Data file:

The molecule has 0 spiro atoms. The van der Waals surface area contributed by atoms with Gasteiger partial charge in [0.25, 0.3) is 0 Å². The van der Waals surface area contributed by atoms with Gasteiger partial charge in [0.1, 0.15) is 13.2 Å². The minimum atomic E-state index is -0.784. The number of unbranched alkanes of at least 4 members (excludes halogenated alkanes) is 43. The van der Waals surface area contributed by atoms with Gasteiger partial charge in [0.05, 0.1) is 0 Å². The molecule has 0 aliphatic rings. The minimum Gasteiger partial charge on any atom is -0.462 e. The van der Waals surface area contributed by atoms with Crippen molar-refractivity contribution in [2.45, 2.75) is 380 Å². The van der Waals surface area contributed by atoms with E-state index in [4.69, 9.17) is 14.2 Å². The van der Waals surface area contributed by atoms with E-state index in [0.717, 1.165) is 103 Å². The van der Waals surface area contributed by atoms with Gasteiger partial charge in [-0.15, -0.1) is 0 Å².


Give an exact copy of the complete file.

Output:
The molecule has 0 spiro atoms. The van der Waals surface area contributed by atoms with Gasteiger partial charge in [0.25, 0.3) is 0 Å². The van der Waals surface area contributed by atoms with Gasteiger partial charge in [0.1, 0.15) is 13.2 Å². The minimum atomic E-state index is -0.784. The number of unbranched alkanes of at least 4 members (excludes halogenated alkanes) is 43. The van der Waals surface area contributed by atoms with Gasteiger partial charge in [0.05, 0.1) is 0 Å². The molecule has 0 aliphatic rings. The minimum Gasteiger partial charge on any atom is -0.462 e. The van der Waals surface area contributed by atoms with Crippen molar-refractivity contribution in [2.45, 2.75) is 380 Å². The van der Waals surface area contributed by atoms with E-state index in [4.69, 9.17) is 14.2 Å². The van der Waals surface area contributed by atoms with E-state index in [0.717, 1.165) is 103 Å². The van der Waals surface area contributed by atoms with Gasteiger partial charge in [-0.15, -0.1) is 0 Å².